Generalized Anxiety Disorder

Topics: Cognitive behavioral therapy, Generalized anxiety disorder, Anxiety Pages: 3 (924 words) Published: November 27, 2007
Anxiety can take on many definitions. However, generalized anxiety disorder focuses on the events in everyday life. When someone like James in our case study, worries excessively about day to day events over a period of six months or more, they should seek treatment right away before the symptoms worsen. Researchers have still yet to find a cure for GAD. In this particular case study I will point out how the environment influences this disorder. These influences will include family, social class, interpersonal relationships, conditioning or learning theories, and culture. I will also include the psychosocial approaches that are commonly used to treat the disorder which include psychotherapy, behavioral therapy, cognitive therapy, group counseling, support groups, hypnotism, and biofeedback or relaxation techniques. Environmental Influences

The environment we live in and how we manage our everyday activities can have a great impact on the commencement of generalized anxiety disorder. Our case study subject, James, has found in increasingly difficult to overcome his anxieties about himself and his career. He goes to great measures to avoid any stressful situation. These anxieties have gotten him to the point where he can't hold a job or even think about getting another one.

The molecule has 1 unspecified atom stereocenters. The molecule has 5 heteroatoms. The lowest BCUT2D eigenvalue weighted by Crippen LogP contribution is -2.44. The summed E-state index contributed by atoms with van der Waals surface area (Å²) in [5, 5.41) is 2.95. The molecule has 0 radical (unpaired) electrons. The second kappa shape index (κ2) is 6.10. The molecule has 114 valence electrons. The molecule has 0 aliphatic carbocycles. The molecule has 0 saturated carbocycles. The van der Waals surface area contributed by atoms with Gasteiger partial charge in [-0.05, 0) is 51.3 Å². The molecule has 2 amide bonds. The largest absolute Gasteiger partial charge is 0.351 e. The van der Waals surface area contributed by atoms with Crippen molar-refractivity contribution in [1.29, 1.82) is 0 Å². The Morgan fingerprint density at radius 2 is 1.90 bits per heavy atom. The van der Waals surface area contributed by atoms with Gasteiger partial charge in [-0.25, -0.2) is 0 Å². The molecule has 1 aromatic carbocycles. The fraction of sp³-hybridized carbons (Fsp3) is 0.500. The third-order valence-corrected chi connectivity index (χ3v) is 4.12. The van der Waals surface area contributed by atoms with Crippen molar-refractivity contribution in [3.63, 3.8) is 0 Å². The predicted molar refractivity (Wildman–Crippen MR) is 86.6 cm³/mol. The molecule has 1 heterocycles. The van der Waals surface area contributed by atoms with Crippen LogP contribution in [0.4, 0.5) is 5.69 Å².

"Similar to previous studies, we found that in addition to genetic factors, only individual specific environmental factors, not shared environment, influenced GAD". (Kendler et al., 1992; Roy et al., 1995). This tells me that genetics and biology have the most influence on this particular disorder. There isn't a lot of research on the environmental impact of generalized anxiety disorder, nor is there many studies conducted to be certain.

According to our text, "Increasing evidence shows that we inherit a tendency to be tense or uptight (Eysenck, 1967; Gray & McNaughton, 1996; Lader & Wing, 1964; McGuffin &Reich, 1984). As with almost all psychological disorders, and unlike hair or...
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